From Harford County government:
Harford County Executive Bob Cassilly today announced plans to explore construction of a comprehensive public safety complex to train and serve local law enforcement, fire, EMS, and allied agencies. The decision is based on recommendations from an independent study that also found the nearly 30-year-old former HEAT Center in Aberdeen, which was once proposed as a training center and precinct for the Harford County Sheriff’s Office, to be inadequate for modern public safety needs.
The study was conducted by Manns Woodward Studios (MWS), a nationally recognized and award-winning architectural firm specializing in the design of public safety facilities and campuses.
MWS also reported that prior cost estimates to renovate the HEAT Center as a training center and precinct for the sheriff’s office were “grossly underestimated” and actual costs approached that of completely new construction. In addition, MWS identified multiple shortcomings at the site, including significant concerns with program alignment, the cost and complexity of structural compliance, associated crime prevention through environmental design principles, energy efficiency, training integration, limited space, and overall value. In response to these findings, the county executive will be repurposing the county-owned HEAT Center to fill immediate needs for training space to support workforce development and to replace existing leased spaces as part of the administration’s effort to reduce county spending on commercial leases. The HEAT Center is not currently occupied but was originally built for higher education classrooms.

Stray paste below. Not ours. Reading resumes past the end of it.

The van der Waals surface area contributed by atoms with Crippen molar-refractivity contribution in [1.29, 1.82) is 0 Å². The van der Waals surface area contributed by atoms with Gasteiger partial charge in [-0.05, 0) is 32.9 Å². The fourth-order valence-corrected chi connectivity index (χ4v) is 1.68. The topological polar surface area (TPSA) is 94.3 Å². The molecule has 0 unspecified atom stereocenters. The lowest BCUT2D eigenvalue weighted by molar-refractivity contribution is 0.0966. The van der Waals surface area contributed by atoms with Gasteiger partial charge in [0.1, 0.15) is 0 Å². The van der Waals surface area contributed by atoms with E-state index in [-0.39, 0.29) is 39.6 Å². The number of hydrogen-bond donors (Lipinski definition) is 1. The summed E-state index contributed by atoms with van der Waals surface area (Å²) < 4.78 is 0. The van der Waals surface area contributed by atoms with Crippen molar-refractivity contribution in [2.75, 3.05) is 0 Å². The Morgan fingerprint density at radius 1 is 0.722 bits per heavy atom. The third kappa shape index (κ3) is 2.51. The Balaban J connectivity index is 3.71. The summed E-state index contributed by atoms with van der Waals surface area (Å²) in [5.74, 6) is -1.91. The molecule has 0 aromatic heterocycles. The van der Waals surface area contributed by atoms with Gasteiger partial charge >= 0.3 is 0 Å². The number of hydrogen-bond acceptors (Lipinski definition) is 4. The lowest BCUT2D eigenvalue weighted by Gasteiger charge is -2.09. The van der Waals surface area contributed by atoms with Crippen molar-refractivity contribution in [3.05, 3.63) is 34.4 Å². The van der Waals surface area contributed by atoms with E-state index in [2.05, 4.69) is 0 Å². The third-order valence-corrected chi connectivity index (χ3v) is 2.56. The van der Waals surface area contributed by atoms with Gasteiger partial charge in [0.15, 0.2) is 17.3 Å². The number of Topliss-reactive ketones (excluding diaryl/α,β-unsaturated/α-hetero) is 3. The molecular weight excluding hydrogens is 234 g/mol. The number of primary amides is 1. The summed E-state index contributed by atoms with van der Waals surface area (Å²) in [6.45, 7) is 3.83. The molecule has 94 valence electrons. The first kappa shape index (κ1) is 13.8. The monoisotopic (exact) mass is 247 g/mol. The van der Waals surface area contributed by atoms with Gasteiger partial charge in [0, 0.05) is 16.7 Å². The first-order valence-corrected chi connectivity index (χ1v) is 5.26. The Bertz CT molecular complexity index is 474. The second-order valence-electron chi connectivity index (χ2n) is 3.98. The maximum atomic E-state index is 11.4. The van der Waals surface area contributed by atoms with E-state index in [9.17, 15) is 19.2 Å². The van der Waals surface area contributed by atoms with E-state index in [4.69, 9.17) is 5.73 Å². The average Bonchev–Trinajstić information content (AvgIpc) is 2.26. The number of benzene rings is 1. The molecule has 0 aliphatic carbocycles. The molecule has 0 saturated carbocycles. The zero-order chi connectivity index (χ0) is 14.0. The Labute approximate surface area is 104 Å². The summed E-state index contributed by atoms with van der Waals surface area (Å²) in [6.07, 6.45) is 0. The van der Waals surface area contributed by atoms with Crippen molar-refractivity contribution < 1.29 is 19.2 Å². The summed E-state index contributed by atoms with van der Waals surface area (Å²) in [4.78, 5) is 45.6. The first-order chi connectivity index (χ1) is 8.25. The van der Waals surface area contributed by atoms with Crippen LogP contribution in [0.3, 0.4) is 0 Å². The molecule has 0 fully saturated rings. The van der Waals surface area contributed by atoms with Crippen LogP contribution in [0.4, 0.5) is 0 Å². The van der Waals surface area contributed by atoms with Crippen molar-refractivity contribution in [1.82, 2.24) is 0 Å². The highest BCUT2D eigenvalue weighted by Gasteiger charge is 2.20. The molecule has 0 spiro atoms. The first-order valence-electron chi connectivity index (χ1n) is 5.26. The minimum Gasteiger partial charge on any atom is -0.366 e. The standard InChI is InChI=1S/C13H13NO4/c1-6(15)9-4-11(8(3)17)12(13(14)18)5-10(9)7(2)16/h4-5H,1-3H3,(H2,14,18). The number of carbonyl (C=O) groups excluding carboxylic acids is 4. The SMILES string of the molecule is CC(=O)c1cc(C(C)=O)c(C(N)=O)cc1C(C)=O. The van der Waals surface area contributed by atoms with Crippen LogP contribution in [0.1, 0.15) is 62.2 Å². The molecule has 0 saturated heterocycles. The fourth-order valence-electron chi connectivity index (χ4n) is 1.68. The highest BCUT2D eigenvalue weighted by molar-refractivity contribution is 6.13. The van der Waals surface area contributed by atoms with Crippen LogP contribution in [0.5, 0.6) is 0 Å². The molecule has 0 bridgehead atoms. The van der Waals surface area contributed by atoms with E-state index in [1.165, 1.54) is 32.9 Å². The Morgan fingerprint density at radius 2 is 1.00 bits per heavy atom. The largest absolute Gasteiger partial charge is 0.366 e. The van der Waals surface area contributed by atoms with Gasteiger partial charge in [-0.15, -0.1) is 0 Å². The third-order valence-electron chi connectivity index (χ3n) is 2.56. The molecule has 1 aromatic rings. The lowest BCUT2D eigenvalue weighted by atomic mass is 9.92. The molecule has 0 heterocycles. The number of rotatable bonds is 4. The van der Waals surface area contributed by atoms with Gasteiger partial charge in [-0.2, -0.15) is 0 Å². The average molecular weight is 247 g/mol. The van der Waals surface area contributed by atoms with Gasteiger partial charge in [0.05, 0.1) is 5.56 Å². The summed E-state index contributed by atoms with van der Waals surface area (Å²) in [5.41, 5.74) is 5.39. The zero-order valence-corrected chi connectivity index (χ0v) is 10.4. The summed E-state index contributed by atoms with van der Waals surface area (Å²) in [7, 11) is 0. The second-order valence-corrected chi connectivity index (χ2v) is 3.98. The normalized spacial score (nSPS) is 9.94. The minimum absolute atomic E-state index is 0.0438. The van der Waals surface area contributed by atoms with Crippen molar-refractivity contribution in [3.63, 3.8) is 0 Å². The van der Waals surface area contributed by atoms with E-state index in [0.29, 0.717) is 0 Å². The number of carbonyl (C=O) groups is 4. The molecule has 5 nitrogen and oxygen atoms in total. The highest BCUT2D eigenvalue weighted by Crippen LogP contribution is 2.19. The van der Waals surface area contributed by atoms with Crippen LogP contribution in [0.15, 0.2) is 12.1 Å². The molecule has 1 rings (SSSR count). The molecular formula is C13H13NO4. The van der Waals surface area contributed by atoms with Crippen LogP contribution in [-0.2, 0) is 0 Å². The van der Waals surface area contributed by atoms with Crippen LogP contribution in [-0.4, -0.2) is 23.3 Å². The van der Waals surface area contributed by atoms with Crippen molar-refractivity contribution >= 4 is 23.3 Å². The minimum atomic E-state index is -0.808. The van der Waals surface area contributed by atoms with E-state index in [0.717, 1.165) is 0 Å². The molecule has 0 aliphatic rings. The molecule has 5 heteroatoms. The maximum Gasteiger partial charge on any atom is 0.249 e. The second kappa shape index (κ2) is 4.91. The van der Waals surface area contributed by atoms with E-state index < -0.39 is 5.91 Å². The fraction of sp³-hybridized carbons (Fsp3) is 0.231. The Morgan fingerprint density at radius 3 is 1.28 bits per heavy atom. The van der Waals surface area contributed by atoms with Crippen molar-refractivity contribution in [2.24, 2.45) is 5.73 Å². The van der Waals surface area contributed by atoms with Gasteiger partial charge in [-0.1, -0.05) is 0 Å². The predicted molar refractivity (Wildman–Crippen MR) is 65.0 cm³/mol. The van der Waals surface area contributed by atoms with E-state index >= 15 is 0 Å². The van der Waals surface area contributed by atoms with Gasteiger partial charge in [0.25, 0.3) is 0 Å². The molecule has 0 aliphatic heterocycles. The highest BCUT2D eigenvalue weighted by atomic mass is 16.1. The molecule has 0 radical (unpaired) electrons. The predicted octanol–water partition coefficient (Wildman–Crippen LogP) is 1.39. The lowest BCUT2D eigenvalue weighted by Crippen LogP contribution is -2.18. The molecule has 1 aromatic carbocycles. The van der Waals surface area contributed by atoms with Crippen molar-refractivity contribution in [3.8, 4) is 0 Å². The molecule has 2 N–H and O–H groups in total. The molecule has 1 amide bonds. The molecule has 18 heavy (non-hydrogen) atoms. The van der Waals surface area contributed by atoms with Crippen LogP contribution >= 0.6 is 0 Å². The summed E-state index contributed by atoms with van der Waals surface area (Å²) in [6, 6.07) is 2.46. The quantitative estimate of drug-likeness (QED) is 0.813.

As recommended by MWS, a comprehensive public safety complex would not be limited to serving one agency. It would include a new, modern precinct for the sheriff’s office, new EMS station, and joint public safety training center to support the training for multi-agency responses often called for in modern public safety. The complex would provide joint training with state police and municipal police departments, the volunteer fire companies, EMS providers and allied agencies. The new facility could also include an indoor firing range, garage, and mock buildings for tactical training.
The Cassilly administration is working to identify a central location and would follow a multi-year, phased-in approach to funding within budget constraints.
“In my first budget as county executive, I put the proposed HEAT Center project on hold until my administration could get a better understanding of our fiscal position and whether it was the most appropriate site and plan to meet our public safety needs now, and in the future,” County Executive Cassilly said.
“I would like to thank MWS for their recommendations. It is their view that modern public safety often requires a multi-agency approach, and I intend to explore having these agencies train together in a state-of-the-art complex to facilitate interoperability and reduce costs. Most importantly, our goal will be to help deliver the highest quality public safety response for our citizens.”